Having a great weekend at Young Friends General Conference, a gathering of young adult Quakers throughout England. Although I am far too old for this group, they graciously invited me to present my Homo No Mo play and lead a Bibliodrama.
As a gay guy, I have found so much love and acceptance among Quakers. But not just that, I have felt challenged in my faith and life many times over. It was at the annual gathering of New England Quakers that I first heard the term “skin privilege,” and being with Quakers I have felt convicted many times about how I spend money, my time, my mind.
A lot of it has to do with the willingness to ask questions, or queries as we put it. If I weren’t on a shoddy computer at a Internet bar, I’d give you some links to these queries (Friends help me out here). So often in churches I was given creeds and sermons and talking points but rarely encouraged to ask questions of myself and my faith.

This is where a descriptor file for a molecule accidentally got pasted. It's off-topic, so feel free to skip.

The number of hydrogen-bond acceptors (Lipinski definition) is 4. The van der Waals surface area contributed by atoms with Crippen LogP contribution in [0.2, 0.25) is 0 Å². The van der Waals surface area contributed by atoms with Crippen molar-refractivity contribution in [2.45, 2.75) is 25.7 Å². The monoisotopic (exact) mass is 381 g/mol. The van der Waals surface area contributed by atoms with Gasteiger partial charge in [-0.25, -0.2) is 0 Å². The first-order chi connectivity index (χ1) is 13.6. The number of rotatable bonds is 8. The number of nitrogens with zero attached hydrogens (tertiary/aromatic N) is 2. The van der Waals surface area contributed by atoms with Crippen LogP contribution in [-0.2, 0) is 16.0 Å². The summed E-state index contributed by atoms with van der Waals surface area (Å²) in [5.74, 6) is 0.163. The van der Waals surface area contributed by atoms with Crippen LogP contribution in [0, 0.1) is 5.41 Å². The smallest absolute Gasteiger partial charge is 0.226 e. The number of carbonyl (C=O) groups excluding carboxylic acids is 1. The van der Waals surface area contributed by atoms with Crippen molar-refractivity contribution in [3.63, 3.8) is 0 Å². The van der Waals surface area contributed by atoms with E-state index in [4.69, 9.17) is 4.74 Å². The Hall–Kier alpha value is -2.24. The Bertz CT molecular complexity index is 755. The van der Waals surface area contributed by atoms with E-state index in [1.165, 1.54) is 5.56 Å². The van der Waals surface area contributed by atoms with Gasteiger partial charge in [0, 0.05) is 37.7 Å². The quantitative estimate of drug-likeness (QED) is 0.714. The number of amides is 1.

Instead they gave me questions to ponder like, “Have you received Jesus Christ as your personal Lord and Savior? Do you tithe regularly? Have you received the baptism of the Holy Spirit?” Interviewers never ask these closed ended questions that only get a yes/no answer. The questions that really help me to grow are the open-ended questions.
Here is one from the British Advices and Queries: How can we make the meeting a community in which each person is accepted and nutured and strangers are welcome?
See, this requires more than a yes or no.